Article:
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[RESOLVED] databound textbox.-VBForums
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Thread: [RESOLVED] databound textbox.

  1. #1

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    Resolved [RESOLVED] databound textbox.

    I am having a little problem with a databinding.

    I am using the following to display a date in a textbox on a form:

    Code:
    .txtOpen.DataBindings.Add(New Binding("Text", frmEvent._MasterBase5_0DataSet, "tblEventMaster.dteOpen"))
    This is to display a date field set as a short date. I do get a short date in the textbox, but it also includes the time. It is my guess that the problem is from the "Text", but I have no way of knowing that for sure. So on the assumption that I am correct, what should "Text" be replaced with?

  2. #2
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    Re: databound textbox.

    Typically you would use a datetimepicker control
    Code:
            Dim DT As New DataTable
            'Fillyour DT
            Dim BS As New BindingSource With {.DataSource = DT}
            DateTimePicker1.DataBindings.Add("Value", BS, "DateCol")
    She dont like NULL values tho

  3. #3
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    Re: databound textbox.

    If you are going to use a TextBox then you don't replace "Text" with anything because that specifies the property of the control that you're binding to. What you need to do is set the FormatString of your Binding object. You use the same format specifiers as you would for String.Format or Date.ToString, e.g.
    vb.net Code:
    1. .txtOpen.DataBindings.Add(New Binding("Text", frmEvent._MasterBase5_0DataSet, "tblEventMaster.dteOpen") With {.FormattingEnabled = True, .FormatString = "d"))
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  4. #4

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    Re: databound textbox.

    That would be a problem. There are 5 of these fields and the dates are filled in only upon the completion of certain activities, i.e. they are null for much of the time that this form, and its controls, are accessed.

    I have another form with texboxes like the one under discussion that have textbox controls that are databound to date fields. In this case each of the controls are databound to their respective fields through the control properties window. All of those textboxes display the short date as it is found in the database/dataset.

    I also took a look at the use of a masked textbox set for short date. It had a problem with dates that did not have a leading zero where the month was less than 10. e.g. 1/12/2018 would display as 11/22/018_ That didn't help.

  5. #5

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    Re: databound textbox.

    JM, that works! But I have to say I really have no idea what that is all about. Could you perhaps guide me to where I could obtain an explanation as to what exactly is going on?

  6. #6
    .NUT jmcilhinney's Avatar
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    Re: databound textbox.

    In your Binding constructor, the three arguments are the control property to bind, the list containing the data items and the list item property to bind.

    In your case, you're specifying that the Text property of the control should be bound, so the data from the list item gets assigned to that Text property. In the case of a TextBox, the Text property is obviously the property that you're most likely to bind to, but you could also bind other properties, e.g. bind to ReadOnly if you wanted control whether the contents could be edited based on data rather than logic. If you were going to bind a CheckBox control then you'd normally bind the Checked property. Likewise, you'd bind Value for a DateTimePicker and SelectedValue for a ComboBox or ListBox.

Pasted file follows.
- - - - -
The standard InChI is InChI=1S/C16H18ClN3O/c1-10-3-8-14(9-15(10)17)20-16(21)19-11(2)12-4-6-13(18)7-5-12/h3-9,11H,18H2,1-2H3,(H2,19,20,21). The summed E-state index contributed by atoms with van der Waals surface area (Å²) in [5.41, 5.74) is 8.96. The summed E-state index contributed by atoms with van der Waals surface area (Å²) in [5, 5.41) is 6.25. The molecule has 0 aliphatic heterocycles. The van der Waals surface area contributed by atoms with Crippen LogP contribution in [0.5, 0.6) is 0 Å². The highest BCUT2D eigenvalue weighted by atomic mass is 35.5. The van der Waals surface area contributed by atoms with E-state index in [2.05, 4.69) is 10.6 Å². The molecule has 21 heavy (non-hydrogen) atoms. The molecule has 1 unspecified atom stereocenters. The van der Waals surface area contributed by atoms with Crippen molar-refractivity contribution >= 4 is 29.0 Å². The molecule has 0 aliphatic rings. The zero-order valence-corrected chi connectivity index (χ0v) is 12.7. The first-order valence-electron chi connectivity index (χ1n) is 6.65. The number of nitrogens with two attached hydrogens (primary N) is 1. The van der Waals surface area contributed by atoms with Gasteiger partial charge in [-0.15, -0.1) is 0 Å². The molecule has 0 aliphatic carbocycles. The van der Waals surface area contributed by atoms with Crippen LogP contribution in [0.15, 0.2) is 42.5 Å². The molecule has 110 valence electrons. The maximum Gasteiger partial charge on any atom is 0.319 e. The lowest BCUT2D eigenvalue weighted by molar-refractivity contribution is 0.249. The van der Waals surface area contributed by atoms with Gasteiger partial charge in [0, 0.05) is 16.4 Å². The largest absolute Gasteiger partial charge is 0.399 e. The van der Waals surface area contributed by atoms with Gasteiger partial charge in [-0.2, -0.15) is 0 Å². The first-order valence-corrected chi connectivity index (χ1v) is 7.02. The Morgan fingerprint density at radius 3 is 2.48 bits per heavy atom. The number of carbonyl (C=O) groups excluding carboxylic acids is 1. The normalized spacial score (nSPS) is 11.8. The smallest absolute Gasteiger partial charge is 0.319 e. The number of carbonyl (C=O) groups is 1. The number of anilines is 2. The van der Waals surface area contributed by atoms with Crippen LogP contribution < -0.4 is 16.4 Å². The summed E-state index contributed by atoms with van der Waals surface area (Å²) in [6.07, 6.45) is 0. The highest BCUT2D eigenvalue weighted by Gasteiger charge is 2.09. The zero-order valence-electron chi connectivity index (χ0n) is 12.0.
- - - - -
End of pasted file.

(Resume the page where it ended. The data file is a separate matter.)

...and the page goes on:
You're also specifying that 'frmEvent._MasterBase5_0DataSet' is to be the source of the items to bind and, for the current item, the data to use is to come from the 'tblEventMaster.dteOpen' property. Personally, I would tend to specify 'frmEvent._MasterBase5_0DataSet.'tblEventMaster' as the list and 'dteOpen' as the property but it amounts to the same thing.

    The 'With' clause that I've used there is simply a shorthand for setting property values on a newly created object. It's called Object Initialiser Syntax. The code I posted is functionally equivalent to this:
    vb.net Code:
    1. Dim b As New Binding("Text", frmEvent._MasterBase5_0DataSet, "tblEventMaster.dteOpen")
    2.  
    3. With b
    4.     .FormattingEnabled = True
    5.     .FormatString = "d"
    6. End With
    7.  
    8. .txtOpen.DataBindings.Add(b)
    or this:
    vb.net Code:
    1. Dim b As New Binding("Text", frmEvent._MasterBase5_0DataSet, "tblEventMaster.dteOpen")
    2.  
    3. b.FormattingEnabled = True
    4. b.FormatString = "d"
    5.  
    6. .txtOpen.DataBindings.Add(b)
    The FormattingEnabled property determines whether the FormatString property is used or ignored. If it's True, the value to be assigned to the control's bound property has its ToString method called and the value of the FormatString property passed as an argument, so you're effectively calling 'myDate.ToString("d")'. The "d" specifier is standard for short date.
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  7. #7

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    Re: databound textbox.

    Thanks JM, I see how that works now that you put it into a form I have used and understand. I have never seen a With used like that before. I have to say that, for whatever reason, a lot of things are beginning to become clear to me that never were before.

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    Re: databound textbox.